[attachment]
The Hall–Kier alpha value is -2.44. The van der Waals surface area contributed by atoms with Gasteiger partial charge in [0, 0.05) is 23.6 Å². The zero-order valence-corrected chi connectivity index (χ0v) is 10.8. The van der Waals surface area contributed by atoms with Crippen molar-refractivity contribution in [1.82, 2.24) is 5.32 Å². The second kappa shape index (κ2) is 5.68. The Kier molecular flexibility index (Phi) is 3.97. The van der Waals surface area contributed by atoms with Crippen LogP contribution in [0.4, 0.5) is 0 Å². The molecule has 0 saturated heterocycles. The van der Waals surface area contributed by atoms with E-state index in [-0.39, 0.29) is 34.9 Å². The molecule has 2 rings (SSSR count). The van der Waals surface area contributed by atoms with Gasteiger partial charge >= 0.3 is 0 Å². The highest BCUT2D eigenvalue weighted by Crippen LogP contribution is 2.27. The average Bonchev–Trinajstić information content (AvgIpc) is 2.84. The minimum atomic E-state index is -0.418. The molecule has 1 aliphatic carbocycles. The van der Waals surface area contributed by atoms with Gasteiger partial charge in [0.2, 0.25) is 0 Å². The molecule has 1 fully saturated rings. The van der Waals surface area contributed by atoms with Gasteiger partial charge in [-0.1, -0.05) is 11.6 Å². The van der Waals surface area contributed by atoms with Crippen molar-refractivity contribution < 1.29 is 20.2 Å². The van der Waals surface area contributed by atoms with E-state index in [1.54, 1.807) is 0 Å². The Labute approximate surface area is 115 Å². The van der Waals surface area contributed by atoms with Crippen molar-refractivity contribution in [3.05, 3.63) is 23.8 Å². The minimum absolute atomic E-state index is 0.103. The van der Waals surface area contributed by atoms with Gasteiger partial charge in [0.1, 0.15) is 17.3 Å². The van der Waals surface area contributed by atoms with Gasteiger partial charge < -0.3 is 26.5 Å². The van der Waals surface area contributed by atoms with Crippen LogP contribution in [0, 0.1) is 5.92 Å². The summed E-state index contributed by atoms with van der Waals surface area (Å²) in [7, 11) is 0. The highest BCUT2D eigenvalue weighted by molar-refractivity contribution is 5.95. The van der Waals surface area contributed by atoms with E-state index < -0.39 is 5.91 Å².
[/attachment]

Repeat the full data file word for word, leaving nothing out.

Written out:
The Hall–Kier alpha value is -2.44. The van der Waals surface area contributed by atoms with Gasteiger partial charge in [0, 0.05) is 23.6 Å². The zero-order valence-corrected chi connectivity index (χ0v) is 10.8. The van der Waals surface area contributed by atoms with Crippen molar-refractivity contribution in [1.82, 2.24) is 5.32 Å². The second kappa shape index (κ2) is 5.68. The Kier molecular flexibility index (Phi) is 3.97. The van der Waals surface area contributed by atoms with Crippen LogP contribution in [0.4, 0.5) is 0 Å². The molecule has 0 saturated heterocycles. The van der Waals surface area contributed by atoms with E-state index in [-0.39, 0.29) is 34.9 Å². The molecule has 2 rings (SSSR count). The van der Waals surface area contributed by atoms with Gasteiger partial charge >= 0.3 is 0 Å². The highest BCUT2D eigenvalue weighted by Crippen LogP contribution is 2.27. The average Bonchev–Trinajstić information content (AvgIpc) is 2.84. The minimum atomic E-state index is -0.418. The molecule has 1 aliphatic carbocycles. The van der Waals surface area contributed by atoms with Gasteiger partial charge in [0.2, 0.25) is 0 Å². The molecule has 1 fully saturated rings. The van der Waals surface area contributed by atoms with Gasteiger partial charge in [-0.1, -0.05) is 11.6 Å². The van der Waals surface area contributed by atoms with Crippen molar-refractivity contribution < 1.29 is 20.2 Å². The van der Waals surface area contributed by atoms with E-state index in [1.54, 1.807) is 0 Å². The Labute approximate surface area is 115 Å². The van der Waals surface area contributed by atoms with Crippen molar-refractivity contribution in [3.05, 3.63) is 23.8 Å². The minimum absolute atomic E-state index is 0.103. The van der Waals surface area contributed by atoms with Gasteiger partial charge in [0.1, 0.15) is 17.3 Å². The van der Waals surface area contributed by atoms with Gasteiger partial charge < -0.3 is 26.5 Å². The van der Waals surface area contributed by atoms with Crippen LogP contribution in [0, 0.1) is 5.92 Å². The summed E-state index contributed by atoms with van der Waals surface area (Å²) in [7, 11) is 0. The highest BCUT2D eigenvalue weighted by molar-refractivity contribution is 5.95. The van der Waals surface area contributed by atoms with E-state index < -0.39 is 5.91 Å².